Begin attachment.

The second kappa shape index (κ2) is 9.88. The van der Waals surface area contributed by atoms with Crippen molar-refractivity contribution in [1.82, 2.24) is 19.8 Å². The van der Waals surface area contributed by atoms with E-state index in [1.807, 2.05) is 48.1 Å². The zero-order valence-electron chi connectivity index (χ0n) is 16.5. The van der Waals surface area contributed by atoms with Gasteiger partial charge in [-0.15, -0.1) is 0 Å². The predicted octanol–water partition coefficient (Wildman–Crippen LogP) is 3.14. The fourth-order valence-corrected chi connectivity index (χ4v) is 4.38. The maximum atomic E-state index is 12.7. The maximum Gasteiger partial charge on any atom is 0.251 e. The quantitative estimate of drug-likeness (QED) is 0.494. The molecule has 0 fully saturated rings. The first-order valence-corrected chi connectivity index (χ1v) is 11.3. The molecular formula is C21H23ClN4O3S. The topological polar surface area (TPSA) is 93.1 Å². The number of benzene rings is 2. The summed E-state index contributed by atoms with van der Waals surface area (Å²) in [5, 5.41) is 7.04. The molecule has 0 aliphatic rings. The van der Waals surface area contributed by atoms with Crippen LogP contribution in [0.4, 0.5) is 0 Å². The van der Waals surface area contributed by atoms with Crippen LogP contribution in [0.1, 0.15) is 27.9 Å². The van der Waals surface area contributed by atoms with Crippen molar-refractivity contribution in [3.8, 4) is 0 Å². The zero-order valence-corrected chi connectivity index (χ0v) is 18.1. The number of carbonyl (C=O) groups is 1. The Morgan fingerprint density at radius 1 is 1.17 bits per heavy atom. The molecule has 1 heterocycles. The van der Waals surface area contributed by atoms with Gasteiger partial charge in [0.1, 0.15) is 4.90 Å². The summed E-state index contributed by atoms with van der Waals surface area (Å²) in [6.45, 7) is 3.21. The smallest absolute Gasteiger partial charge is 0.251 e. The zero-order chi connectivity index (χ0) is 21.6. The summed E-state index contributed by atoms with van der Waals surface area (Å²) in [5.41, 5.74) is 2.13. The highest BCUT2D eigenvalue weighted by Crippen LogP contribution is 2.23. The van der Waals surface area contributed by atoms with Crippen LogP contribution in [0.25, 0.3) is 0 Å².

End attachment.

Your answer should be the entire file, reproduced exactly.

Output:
The second kappa shape index (κ2) is 9.88. The van der Waals surface area contributed by atoms with Crippen molar-refractivity contribution in [1.82, 2.24) is 19.8 Å². The van der Waals surface area contributed by atoms with E-state index in [1.807, 2.05) is 48.1 Å². The zero-order valence-electron chi connectivity index (χ0n) is 16.5. The van der Waals surface area contributed by atoms with Gasteiger partial charge in [-0.15, -0.1) is 0 Å². The predicted octanol–water partition coefficient (Wildman–Crippen LogP) is 3.14. The fourth-order valence-corrected chi connectivity index (χ4v) is 4.38. The maximum atomic E-state index is 12.7. The maximum Gasteiger partial charge on any atom is 0.251 e. The quantitative estimate of drug-likeness (QED) is 0.494. The molecule has 0 fully saturated rings. The first-order valence-corrected chi connectivity index (χ1v) is 11.3. The molecular formula is C21H23ClN4O3S. The topological polar surface area (TPSA) is 93.1 Å². The number of benzene rings is 2. The summed E-state index contributed by atoms with van der Waals surface area (Å²) in [5, 5.41) is 7.04. The molecule has 0 aliphatic rings. The van der Waals surface area contributed by atoms with Crippen LogP contribution in [0.4, 0.5) is 0 Å². The van der Waals surface area contributed by atoms with Crippen LogP contribution in [0.1, 0.15) is 27.9 Å². The van der Waals surface area contributed by atoms with Crippen molar-refractivity contribution in [3.8, 4) is 0 Å². The zero-order valence-corrected chi connectivity index (χ0v) is 18.1. The number of carbonyl (C=O) groups is 1. The Morgan fingerprint density at radius 1 is 1.17 bits per heavy atom. The molecule has 1 heterocycles. The van der Waals surface area contributed by atoms with Gasteiger partial charge in [0.1, 0.15) is 4.90 Å². The summed E-state index contributed by atoms with van der Waals surface area (Å²) in [6.45, 7) is 3.21. The smallest absolute Gasteiger partial charge is 0.251 e. The zero-order chi connectivity index (χ0) is 21.6. The summed E-state index contributed by atoms with van der Waals surface area (Å²) in [5.41, 5.74) is 2.13. The highest BCUT2D eigenvalue weighted by Crippen LogP contribution is 2.23. The van der Waals surface area contributed by atoms with Crippen LogP contribution in [0.25, 0.3) is 0 Å².